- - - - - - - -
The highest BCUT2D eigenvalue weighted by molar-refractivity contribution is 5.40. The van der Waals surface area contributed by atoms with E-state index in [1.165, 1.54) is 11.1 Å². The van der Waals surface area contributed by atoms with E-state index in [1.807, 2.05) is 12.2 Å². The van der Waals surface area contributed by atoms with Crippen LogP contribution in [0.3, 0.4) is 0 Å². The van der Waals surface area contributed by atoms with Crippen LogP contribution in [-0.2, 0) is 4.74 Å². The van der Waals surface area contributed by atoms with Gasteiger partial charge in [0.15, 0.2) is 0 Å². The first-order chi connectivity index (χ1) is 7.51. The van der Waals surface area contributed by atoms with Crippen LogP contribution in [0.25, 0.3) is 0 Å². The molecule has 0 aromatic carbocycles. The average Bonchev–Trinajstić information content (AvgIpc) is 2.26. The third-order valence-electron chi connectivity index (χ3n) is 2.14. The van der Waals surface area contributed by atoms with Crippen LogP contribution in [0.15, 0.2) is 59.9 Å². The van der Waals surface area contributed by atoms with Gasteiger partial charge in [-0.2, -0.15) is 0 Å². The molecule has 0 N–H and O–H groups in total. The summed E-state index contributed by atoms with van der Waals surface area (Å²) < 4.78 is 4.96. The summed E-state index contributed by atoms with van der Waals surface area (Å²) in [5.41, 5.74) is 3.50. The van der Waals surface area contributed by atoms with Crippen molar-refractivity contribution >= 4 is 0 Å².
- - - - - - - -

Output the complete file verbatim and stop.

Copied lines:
The highest BCUT2D eigenvalue weighted by molar-refractivity contribution is 5.40. The van der Waals surface area contributed by atoms with E-state index in [1.165, 1.54) is 11.1 Å². The van der Waals surface area contributed by atoms with E-state index in [1.807, 2.05) is 12.2 Å². The van der Waals surface area contributed by atoms with Crippen LogP contribution in [0.3, 0.4) is 0 Å². The van der Waals surface area contributed by atoms with Crippen LogP contribution in [-0.2, 0) is 4.74 Å². The van der Waals surface area contributed by atoms with Gasteiger partial charge in [0.15, 0.2) is 0 Å². The first-order chi connectivity index (χ1) is 7.51. The van der Waals surface area contributed by atoms with Crippen LogP contribution in [0.25, 0.3) is 0 Å². The molecule has 0 aromatic carbocycles. The average Bonchev–Trinajstić information content (AvgIpc) is 2.26. The third-order valence-electron chi connectivity index (χ3n) is 2.14. The van der Waals surface area contributed by atoms with Crippen LogP contribution in [0.15, 0.2) is 59.9 Å². The van der Waals surface area contributed by atoms with Gasteiger partial charge in [-0.2, -0.15) is 0 Å². The molecule has 0 N–H and O–H groups in total. The summed E-state index contributed by atoms with van der Waals surface area (Å²) < 4.78 is 4.96. The summed E-state index contributed by atoms with van der Waals surface area (Å²) in [5.41, 5.74) is 3.50. The van der Waals surface area contributed by atoms with Crippen molar-refractivity contribution >= 4 is 0 Å².